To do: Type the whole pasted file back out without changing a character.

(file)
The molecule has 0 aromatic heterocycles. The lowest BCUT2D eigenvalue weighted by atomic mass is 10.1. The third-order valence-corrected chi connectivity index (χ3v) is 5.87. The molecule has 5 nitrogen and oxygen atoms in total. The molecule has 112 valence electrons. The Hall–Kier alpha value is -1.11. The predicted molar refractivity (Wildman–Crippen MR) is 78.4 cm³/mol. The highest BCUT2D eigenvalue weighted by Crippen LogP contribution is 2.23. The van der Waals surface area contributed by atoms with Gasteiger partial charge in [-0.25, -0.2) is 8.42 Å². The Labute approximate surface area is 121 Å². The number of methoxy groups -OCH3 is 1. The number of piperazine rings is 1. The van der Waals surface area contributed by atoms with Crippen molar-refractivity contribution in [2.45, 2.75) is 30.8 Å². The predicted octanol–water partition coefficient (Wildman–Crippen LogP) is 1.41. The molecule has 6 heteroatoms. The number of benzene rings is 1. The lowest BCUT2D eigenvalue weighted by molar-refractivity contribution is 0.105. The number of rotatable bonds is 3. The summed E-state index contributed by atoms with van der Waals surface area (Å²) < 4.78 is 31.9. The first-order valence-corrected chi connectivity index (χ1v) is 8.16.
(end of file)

The molecule has 0 aromatic heterocycles. The lowest BCUT2D eigenvalue weighted by atomic mass is 10.1. The third-order valence-corrected chi connectivity index (χ3v) is 5.87. The molecule has 5 nitrogen and oxygen atoms in total. The molecule has 112 valence electrons. The Hall–Kier alpha value is -1.11. The predicted molar refractivity (Wildman–Crippen MR) is 78.4 cm³/mol. The highest BCUT2D eigenvalue weighted by Crippen LogP contribution is 2.23. The van der Waals surface area contributed by atoms with Gasteiger partial charge in [-0.25, -0.2) is 8.42 Å². The Labute approximate surface area is 121 Å². The number of methoxy groups -OCH3 is 1. The number of piperazine rings is 1. The van der Waals surface area contributed by atoms with Crippen molar-refractivity contribution in [2.45, 2.75) is 30.8 Å². The predicted octanol–water partition coefficient (Wildman–Crippen LogP) is 1.41. The molecule has 6 heteroatoms. The number of benzene rings is 1. The lowest BCUT2D eigenvalue weighted by molar-refractivity contribution is 0.105. The number of rotatable bonds is 3. The summed E-state index contributed by atoms with van der Waals surface area (Å²) < 4.78 is 31.9. The first-order valence-corrected chi connectivity index (χ1v) is 8.16.